Chris Schlarb's Psychic Temple is an ever-changing collective with a revolving door lineup including dozens of musicians, and a similarly eclectic range of styles. Through jazz, country, drone, and singer/songwriter folk pop, the group keep things cosmically minded. 2016 brought the Temple's most accessible full-length yet (Psychic Temple III) in addition to covers of Brian Eno's ambient landmark Music for Airports as well as Tears for Fears' "Everybody Wants to Rule the World" on a 7" single titled Two Songs About Cults. Participants on IV include British folk-rock legend Terry Reid, indie pop songwriter Avi Buffalo, and jazz drummer Chad Taylor (Chicago Underground Duo), among many others, but of course, the Temple is about the collective effort, not the egos of the individual members. The album's songs are generally smooth, mellow, and dreamy, sometimes recalling the adult contemporary indie stylings of the Sea and Cake with a bit more of a down-home flavor, but beyond that, they're all quite different. Opener "Spanish Beach" is a slow drifter with hints of castanets and mariachi-like trumpet. "Wait for Me" is more upbeat, with a thumping, galloping rhythm and shimmering keyboards and backing harmony vocals. "Turn Off the Lights" is another highlight, with a simmering yet still relaxed groove and sitar-sounding notes adding a mystical flair to the adventurous proceedings. "S.O.S.," an expansive piece of downbeat yearning, is reprised from the previous year's cult-themed single. "The Art of Giving Up" leans a bit closer to the Pet Sounds-isms of the High Llamas, but somehow seems a bit more restrained. Instrumental "Isabella Ocean Blue" ends the album, filled with tricky, string-bending jazz-guitar soloing and warm layers of horns and distant-sounding organ notes. Curiously, most of the album's tracks end prematurely, giving way to brief instrumental codas which seem unrelated to the songs they bridge together, adding to the album's dream-like feel.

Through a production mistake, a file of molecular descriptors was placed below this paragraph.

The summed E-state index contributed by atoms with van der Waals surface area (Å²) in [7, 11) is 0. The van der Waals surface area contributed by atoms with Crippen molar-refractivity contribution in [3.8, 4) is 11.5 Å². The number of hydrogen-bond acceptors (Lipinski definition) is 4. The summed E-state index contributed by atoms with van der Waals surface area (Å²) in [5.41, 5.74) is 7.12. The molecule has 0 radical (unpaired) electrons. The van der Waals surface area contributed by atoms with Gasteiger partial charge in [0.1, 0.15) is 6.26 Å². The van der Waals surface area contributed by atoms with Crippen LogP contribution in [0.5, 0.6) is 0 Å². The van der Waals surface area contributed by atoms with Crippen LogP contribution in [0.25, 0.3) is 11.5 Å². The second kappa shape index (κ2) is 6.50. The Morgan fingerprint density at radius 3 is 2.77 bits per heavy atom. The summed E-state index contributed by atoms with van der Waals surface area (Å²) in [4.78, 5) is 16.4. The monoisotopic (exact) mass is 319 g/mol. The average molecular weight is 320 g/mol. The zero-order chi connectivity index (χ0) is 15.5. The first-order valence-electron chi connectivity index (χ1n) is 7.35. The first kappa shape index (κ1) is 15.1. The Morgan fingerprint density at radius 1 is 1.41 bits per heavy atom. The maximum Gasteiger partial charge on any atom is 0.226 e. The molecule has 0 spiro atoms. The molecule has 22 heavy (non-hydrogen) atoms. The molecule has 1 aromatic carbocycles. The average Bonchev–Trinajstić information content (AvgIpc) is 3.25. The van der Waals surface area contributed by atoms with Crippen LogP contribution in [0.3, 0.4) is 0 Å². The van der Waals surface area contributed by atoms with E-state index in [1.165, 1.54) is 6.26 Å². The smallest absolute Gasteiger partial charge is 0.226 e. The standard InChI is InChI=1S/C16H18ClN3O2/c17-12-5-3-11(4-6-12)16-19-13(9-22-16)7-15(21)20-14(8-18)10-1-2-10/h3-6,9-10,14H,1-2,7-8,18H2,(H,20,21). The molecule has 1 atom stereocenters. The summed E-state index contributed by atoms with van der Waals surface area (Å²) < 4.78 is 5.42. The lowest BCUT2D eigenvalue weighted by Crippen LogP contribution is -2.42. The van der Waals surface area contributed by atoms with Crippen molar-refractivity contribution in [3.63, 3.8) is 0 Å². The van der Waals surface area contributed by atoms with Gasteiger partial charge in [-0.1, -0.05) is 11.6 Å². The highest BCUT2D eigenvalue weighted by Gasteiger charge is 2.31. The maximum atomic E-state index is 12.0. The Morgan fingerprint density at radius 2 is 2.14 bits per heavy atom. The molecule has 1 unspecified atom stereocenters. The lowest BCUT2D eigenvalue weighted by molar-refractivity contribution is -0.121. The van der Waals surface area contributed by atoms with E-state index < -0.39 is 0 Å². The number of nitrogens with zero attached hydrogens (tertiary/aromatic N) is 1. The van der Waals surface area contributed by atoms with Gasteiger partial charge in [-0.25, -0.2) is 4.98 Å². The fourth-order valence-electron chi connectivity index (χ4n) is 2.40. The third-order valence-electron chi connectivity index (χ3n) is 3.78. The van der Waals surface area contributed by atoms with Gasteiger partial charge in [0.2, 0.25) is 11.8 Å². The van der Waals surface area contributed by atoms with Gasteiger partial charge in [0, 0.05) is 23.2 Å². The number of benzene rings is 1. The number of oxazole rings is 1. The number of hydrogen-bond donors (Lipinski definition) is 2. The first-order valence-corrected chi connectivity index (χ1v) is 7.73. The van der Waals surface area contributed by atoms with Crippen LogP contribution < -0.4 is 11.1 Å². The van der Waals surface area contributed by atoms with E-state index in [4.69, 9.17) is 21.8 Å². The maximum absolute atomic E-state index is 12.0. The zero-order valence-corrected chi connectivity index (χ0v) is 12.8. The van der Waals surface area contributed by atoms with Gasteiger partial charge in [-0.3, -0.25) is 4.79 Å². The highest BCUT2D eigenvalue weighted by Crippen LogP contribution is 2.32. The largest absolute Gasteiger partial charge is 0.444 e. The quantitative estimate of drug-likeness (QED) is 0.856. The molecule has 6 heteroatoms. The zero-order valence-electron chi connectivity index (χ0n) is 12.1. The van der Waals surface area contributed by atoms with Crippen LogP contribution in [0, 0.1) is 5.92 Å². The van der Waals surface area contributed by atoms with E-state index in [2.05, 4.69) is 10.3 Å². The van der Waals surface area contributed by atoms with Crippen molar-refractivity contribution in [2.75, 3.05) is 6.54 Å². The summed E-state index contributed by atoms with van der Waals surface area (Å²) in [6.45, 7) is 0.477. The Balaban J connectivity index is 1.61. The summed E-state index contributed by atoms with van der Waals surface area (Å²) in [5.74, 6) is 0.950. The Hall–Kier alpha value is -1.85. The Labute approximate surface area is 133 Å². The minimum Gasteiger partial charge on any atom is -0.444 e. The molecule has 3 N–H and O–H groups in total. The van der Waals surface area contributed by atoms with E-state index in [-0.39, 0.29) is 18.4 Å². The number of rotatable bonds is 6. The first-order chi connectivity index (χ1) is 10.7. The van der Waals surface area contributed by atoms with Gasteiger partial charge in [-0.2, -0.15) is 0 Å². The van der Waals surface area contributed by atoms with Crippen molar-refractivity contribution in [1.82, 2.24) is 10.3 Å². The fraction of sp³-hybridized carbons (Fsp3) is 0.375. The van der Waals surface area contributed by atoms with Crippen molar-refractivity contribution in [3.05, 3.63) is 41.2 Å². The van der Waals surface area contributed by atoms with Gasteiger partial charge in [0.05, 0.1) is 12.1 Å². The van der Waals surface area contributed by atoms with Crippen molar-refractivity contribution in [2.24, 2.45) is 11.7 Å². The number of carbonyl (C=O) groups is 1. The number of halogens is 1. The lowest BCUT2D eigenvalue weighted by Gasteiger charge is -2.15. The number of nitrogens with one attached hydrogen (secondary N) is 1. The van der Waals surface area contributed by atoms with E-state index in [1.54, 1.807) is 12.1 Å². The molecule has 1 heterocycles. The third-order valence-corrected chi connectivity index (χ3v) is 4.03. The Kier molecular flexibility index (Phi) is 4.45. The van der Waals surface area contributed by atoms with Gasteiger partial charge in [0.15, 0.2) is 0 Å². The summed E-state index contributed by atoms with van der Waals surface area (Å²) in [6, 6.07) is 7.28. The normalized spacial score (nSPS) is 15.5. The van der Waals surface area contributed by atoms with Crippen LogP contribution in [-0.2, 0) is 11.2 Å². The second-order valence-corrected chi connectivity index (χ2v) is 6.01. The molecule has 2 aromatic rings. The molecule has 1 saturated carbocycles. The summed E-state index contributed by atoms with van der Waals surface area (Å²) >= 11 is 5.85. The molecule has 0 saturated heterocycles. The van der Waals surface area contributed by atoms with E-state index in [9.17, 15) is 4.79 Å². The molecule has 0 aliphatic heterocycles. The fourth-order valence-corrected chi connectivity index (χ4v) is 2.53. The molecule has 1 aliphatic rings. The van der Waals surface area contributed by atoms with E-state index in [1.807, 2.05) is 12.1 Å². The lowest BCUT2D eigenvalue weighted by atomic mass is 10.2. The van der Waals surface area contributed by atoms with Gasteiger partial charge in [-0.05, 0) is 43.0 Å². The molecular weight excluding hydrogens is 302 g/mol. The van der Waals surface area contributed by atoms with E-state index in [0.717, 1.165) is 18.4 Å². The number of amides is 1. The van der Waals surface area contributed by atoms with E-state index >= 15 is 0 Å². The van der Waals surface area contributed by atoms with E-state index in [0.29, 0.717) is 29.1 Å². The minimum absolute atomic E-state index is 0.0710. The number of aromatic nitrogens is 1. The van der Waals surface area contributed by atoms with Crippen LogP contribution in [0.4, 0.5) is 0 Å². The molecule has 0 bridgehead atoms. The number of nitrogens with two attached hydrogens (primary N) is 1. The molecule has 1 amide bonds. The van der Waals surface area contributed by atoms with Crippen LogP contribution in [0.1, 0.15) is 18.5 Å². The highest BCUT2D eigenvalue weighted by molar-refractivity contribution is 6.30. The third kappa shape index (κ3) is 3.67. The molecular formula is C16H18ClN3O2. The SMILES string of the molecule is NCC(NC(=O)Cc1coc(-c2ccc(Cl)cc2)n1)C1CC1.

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AllMusic Review by Paul Simpson